Other papers were not as eager to embrace the Spalding defense. Even the Chicago Tribune introduced its account of the final game by announcing: “Chicago Badly Beaten By The St. Louis Browns—The Latter Now Champions Of The World.”44 The following day, beneath Spalding’s defense, the paper reprinted an article from the Cincinnati Commercial-Gazette which defended the Browns’ right “to lay claim to the championship of the world.”45

Not surprisingly, the St. Louis papers also described the Browns as world champions. The Missouri Republican agreed with the St. Louis Globe-Democrat announcement that “the game to-day…was the decisive one in the series between these two clubs for the championship of the world, and resulted in an easy victory for the St. Louis team.”46 Another to side with the Browns was the 1886 edition of Reach’s Official American Association Baseball Guide, which cites umpire Kelly’s pre-game announcement that the two managers had agreed that the winner of the seventh game would be considered the winner of the series.47

A fitting assessment of the series came from Henry Chadwick. The most influential baseball writer of an earlier era, Chadwick was still a voice to be considered. Writing in the New York Clipper, he commented that “as it stands the St. Louis Club team are unquestionably the champion team of the United States for 1885 and nothing can prevent them from legally claiming the honor.”48 He also proposed that a championship series between the champions of the American Association and the National League ought to be made a regular closing series.

A month after the final out, Sporting Life returned to both Spalding and von der Ahe the $500 prize money that each had promised to the series winner. Maintaining that the second game had been forfeited and therefore the series ended in a 3–3 tie, the weekly announced “The championship of the United States remains in abeyance.”49 By accepting the return, von der Ahe was, in effect, acknowledging that his team could not conclusively claim victory. Instead he began preparing for the 1886 season, which he hoped would include another clash with the National League champions and an undisputed world championship.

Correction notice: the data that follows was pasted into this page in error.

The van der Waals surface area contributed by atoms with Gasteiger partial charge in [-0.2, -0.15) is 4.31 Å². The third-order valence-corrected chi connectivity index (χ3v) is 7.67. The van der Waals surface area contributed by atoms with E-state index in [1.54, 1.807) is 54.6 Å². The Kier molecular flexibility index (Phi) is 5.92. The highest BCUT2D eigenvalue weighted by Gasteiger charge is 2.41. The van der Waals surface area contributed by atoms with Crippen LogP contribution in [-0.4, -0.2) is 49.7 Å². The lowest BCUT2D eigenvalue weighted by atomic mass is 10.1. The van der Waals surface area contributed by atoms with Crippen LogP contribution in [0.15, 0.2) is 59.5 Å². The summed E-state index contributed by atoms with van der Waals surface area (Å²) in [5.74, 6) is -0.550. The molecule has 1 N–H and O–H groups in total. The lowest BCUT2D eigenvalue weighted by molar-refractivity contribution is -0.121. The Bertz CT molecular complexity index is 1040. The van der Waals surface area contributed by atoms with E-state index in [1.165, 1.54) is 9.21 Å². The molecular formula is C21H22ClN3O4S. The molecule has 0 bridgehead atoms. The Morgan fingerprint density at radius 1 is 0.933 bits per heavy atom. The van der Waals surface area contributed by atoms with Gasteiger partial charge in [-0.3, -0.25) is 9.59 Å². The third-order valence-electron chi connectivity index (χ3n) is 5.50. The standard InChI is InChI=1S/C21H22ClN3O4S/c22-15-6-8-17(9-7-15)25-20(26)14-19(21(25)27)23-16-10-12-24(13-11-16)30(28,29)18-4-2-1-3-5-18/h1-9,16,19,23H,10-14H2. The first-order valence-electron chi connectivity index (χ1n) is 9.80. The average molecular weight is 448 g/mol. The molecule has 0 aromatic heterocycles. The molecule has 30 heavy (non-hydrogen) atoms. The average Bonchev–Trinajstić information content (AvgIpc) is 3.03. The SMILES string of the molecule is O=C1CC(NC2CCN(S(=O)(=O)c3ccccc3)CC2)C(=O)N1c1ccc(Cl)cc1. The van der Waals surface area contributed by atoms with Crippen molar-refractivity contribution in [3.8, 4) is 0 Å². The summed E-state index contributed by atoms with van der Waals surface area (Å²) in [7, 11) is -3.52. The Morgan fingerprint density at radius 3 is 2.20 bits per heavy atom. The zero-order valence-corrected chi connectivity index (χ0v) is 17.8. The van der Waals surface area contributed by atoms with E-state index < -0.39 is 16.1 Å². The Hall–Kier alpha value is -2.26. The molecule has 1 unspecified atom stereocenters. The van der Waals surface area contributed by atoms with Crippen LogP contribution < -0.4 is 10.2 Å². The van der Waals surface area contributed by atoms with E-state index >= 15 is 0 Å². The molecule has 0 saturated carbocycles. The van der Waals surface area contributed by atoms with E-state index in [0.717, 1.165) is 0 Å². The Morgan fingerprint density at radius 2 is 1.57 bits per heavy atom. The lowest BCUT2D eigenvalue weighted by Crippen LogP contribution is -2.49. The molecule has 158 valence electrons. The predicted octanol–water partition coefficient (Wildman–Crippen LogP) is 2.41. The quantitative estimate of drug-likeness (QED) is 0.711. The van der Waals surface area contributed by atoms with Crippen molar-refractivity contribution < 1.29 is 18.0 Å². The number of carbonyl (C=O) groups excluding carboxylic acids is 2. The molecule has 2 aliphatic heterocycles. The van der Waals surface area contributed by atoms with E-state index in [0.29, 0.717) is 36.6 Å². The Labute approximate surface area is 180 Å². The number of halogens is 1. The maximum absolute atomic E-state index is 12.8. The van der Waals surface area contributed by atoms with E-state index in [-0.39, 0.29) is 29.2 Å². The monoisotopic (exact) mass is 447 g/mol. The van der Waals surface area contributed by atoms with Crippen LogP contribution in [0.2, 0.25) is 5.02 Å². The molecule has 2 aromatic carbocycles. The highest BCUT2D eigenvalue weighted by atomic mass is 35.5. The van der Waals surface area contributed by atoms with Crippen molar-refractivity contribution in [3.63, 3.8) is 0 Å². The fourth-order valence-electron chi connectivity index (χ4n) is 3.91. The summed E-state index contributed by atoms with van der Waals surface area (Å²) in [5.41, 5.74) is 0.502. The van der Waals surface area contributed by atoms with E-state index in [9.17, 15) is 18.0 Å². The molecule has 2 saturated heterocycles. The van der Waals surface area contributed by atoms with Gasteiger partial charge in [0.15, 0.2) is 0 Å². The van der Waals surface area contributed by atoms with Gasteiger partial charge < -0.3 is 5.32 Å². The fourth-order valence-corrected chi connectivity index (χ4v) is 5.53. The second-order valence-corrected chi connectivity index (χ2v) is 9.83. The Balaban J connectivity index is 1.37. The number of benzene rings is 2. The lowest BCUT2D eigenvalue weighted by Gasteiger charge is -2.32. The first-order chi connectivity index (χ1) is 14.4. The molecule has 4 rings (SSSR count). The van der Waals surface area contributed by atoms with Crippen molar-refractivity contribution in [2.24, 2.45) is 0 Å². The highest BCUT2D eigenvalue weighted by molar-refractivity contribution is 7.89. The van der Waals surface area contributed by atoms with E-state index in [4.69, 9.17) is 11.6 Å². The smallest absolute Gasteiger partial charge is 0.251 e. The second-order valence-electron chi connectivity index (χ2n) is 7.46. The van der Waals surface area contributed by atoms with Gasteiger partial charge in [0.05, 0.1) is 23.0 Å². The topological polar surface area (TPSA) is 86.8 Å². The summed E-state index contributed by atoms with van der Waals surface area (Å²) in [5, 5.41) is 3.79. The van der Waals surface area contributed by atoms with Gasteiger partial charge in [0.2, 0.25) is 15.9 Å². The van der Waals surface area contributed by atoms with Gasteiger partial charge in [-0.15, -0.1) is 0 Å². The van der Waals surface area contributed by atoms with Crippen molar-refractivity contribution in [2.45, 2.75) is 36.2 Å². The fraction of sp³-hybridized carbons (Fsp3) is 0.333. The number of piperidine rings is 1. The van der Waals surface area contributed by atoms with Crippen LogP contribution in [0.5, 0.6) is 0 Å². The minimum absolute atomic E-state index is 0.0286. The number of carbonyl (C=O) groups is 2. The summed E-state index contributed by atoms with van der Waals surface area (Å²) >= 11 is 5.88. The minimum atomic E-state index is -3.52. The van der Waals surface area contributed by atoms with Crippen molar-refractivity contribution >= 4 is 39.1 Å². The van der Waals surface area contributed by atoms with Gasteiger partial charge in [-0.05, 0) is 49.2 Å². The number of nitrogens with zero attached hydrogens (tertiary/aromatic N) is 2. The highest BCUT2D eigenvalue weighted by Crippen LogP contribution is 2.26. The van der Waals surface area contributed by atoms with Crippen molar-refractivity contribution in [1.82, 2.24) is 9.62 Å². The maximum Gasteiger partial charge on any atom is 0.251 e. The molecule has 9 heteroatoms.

Whether the Browns won the series or it ended in a draw remains unresolved even today. Most sources agree with Albert Spalding that the series concluded in a three-game tie.50 Others hold to the argument that by winning the final game the Browns won the series.51 The real significance of that 1885 series, however, is not who won but rather that the series served as the second step toward instituting the tradition of a postseason world-championship series. Building upon the games played by the two league champions the previous year, the 1885 games further established guidelines toward the evolution of the World Series as it exists today.

A year later the same two teams again won their leagues and arranged another postseason series. This time, hoping to avoid some of the unresolved issues from the 1885 series, both teams agreed that the winner would be considered baseball’s world champion. Each year until after the 1891 season when the American Association folded, the two leagues continued to play an end of the season world championship series. Even after the demise of the American Association, the National League maintained the evolving tradition. Though the championship series was suspended during the early twentieth century while the National League wrestled with the new American League, the union of the two leagues in 1903 fostered the resumption of a world championship series which we continue to enjoy today as the pinnacle of baseball competition.